I want to call attention to a story on today’s Dallas Morning News Metro & State section cover about a sex abuse lawsuit settlement involving Dallas Theological Seminary.
I have a rather simple point to make about the superficiality of the coverage.
But first, this important context might be helpful: In news reports everywhere, it’s difficult to miss the ongoing Catholic clergy sex abuse scandal. Just today, Pope Francis acknowledged that the mess is “outraging the Catholic faithful and driving them away.”’
However, if the Catholic scandal is a case of a massive church hierarchy mishandling and covering up countless rotten deeds, how can journalists wrap their minds — and their notebooks — around similar abuse in free-church settings?
Free-church settings are those where congregations — such as independent megachurches, Churches of Christ/Christian Churches or autonomous congregations that are part of a voluntary association such as the Southern Baptist Convention — operate outside the realm of a church hierarchy.
In other words, the buck stops — or fails to stop — with a local pastor or elder/deacon group, as opposed to a formal structure with real denominational control.
As GetReligion editor Terry Mattingly noted just recently:
(I)t is possible for evil leaders to hide in a church bureaucracy. But that same bureaucracy can, with good leaders, be used to confront evil and to document it. It's also easier for lawyers and public officials to attempt to force (think lawsuits aimed at pools of resources and shared insurance policies) larger, united church bodies into action.
It's true. It's rather easy to hide large problems in a great cloud of fog. A reporter with good sources may be able to nail down a problem in one local church. But how does one go about showing the larger picture in the world of independent and near-independent Protestant congregations?
Bad pastors can simply move on and there is no shepherd above them. Who warns the next independent church? Who keeps tracks of the wolves? There is no there, there.
So there is a big story here. But how does one report it, in an age of shrinking newsrooms and budgets to support skilled reporters working for weeks or months to verify information from legions of sources?
So that leads us back to the Dallas Morning News story.
The crucial details from the Texas paper:
An evangelical seminary in Dallas has settled a fourth lawsuit claiming that it knowingly allowed a child molester to graduate, enabling him to have access to boys he'd rape years later as a North Texas pastor.
Dallas Theological Seminary required that Jon Gerrit Warnshuis undergo counseling before receiving his diploma in 1992 — but didn't report the allegation to law enforcement or tell future employers, according to the lawsuit.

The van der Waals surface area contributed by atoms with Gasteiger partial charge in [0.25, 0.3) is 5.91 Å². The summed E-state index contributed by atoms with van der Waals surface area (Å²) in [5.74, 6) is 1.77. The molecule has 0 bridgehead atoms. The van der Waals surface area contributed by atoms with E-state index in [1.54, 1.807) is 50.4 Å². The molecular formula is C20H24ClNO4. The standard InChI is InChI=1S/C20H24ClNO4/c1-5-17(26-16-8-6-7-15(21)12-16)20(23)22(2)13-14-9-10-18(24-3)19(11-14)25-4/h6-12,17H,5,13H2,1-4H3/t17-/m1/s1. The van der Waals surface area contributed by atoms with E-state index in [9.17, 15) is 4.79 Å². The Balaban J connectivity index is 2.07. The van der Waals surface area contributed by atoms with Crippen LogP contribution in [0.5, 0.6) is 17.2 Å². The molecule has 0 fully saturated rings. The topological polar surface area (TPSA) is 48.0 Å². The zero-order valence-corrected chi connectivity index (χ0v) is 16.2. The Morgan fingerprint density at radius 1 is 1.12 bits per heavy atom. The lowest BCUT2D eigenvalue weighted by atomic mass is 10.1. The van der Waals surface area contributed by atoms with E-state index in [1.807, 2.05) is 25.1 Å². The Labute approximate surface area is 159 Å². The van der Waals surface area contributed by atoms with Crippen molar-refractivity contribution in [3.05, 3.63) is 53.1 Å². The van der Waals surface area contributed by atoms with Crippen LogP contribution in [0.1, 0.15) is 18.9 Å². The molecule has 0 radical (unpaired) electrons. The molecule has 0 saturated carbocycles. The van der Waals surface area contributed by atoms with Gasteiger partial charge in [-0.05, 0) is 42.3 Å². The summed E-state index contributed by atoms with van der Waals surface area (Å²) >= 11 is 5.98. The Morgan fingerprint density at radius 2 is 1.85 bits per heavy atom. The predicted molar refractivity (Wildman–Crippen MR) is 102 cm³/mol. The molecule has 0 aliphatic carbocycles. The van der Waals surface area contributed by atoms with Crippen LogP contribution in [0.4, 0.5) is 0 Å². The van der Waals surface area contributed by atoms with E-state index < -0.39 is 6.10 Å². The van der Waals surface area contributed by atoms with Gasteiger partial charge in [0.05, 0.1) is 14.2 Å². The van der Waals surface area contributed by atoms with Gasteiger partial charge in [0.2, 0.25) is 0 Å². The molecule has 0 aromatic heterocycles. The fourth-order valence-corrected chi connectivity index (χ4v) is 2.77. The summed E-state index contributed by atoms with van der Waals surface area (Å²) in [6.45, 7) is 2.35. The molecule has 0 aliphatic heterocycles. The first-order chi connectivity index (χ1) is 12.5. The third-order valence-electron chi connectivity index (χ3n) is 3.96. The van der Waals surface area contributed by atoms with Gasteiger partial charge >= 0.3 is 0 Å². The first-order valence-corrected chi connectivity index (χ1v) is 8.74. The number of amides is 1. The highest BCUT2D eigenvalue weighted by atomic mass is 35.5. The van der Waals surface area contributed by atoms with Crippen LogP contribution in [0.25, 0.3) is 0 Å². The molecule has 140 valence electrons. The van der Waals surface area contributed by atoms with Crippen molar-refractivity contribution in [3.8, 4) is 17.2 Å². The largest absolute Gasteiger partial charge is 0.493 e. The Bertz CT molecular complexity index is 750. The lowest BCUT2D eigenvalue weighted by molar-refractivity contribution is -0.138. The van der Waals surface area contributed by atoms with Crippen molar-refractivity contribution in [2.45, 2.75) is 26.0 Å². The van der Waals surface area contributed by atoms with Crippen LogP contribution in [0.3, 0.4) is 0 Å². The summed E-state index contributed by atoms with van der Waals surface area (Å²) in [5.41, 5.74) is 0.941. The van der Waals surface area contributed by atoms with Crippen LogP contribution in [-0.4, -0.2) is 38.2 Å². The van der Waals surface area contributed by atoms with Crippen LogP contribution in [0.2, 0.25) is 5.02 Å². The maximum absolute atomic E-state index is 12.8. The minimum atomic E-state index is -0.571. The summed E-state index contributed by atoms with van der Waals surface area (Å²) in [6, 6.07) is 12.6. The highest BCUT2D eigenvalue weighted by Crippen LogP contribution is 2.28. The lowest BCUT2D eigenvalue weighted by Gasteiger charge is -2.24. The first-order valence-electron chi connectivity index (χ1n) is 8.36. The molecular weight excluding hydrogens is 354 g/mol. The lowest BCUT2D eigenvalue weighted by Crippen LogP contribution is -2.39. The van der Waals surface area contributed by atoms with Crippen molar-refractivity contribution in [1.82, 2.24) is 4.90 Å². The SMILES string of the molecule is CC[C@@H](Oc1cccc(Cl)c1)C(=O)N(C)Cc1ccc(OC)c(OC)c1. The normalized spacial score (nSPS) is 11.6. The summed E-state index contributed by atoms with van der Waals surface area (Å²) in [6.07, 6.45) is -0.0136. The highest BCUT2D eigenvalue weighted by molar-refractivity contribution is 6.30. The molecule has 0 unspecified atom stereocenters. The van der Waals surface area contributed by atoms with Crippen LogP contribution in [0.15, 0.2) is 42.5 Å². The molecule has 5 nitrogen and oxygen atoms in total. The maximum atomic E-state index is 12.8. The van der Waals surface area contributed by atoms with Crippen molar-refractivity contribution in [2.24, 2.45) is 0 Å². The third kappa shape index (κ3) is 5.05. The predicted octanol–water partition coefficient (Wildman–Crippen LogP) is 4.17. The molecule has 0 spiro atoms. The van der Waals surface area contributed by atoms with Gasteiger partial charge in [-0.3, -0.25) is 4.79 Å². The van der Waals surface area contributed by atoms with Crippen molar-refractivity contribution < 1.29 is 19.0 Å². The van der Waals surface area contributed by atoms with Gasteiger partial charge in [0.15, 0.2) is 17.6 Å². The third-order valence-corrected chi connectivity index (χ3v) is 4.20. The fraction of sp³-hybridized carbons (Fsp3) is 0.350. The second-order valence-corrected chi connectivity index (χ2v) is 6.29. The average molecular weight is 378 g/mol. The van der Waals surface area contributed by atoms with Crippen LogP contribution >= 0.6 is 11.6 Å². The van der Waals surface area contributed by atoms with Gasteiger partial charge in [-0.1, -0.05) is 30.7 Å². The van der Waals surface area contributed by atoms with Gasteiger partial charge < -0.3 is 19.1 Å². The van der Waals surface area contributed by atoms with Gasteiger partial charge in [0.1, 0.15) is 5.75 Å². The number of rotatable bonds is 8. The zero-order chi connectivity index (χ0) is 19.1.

Nearly a decade later, Warnshuis was convicted in Denton County for sexually abusing three boys. He is serving a 40-year prison sentence and will be eligible for parole in 2021.
His victims sued the seminary, as well as Oak Hills Community Evangelical Free Church in Argyle and Warnshuis, claiming that the school created dangerous conditions for future congregants by granting Warnshuis a diploma.
"Warnshuis was thus cloaked with all the powers, appearances, and indices of a Man of God that permitted him to infiltrate the community earning the trust of the victims, their families, the congregation and the community at large," the latest lawsuit said.
That lawsuit, filed in January, was settled in August. The two other victims sued in Dallas County in 2008 and 2009 and settled their cases in 2010. The terms of the settlements with the seminary were not disclosed in any of the cases, and the church was dropped as a defendant in all three. Another suit was settled in Tarrant County in 2005.
The story proceeds to expand upon the relevant facts of this case and the previous ones. But what’s missing?
That would be any kind of context about the free-church nature of this abuse and the questions and challenges raised by it. Part of the story’s superficiality undoubtedly has to do with a common complaint here at GetReligion. That is, the Dallas Morning News — once the home of the nation’s best religion section and a handful of America’s best Godbeat pros — no longer has a full-time religion writer.
Thus, breaking-news generalists without special expertise and experience on religion news are assigned to such stories and write about them as individual incidents or tragedies, as opposed to pieces of a larger puzzle of the #ChurchToo movement.
My simple point, then, is that the story covered by the Texas paper is sad indeed, but it’s part of a bigger, sadder tale ignored by today’s report.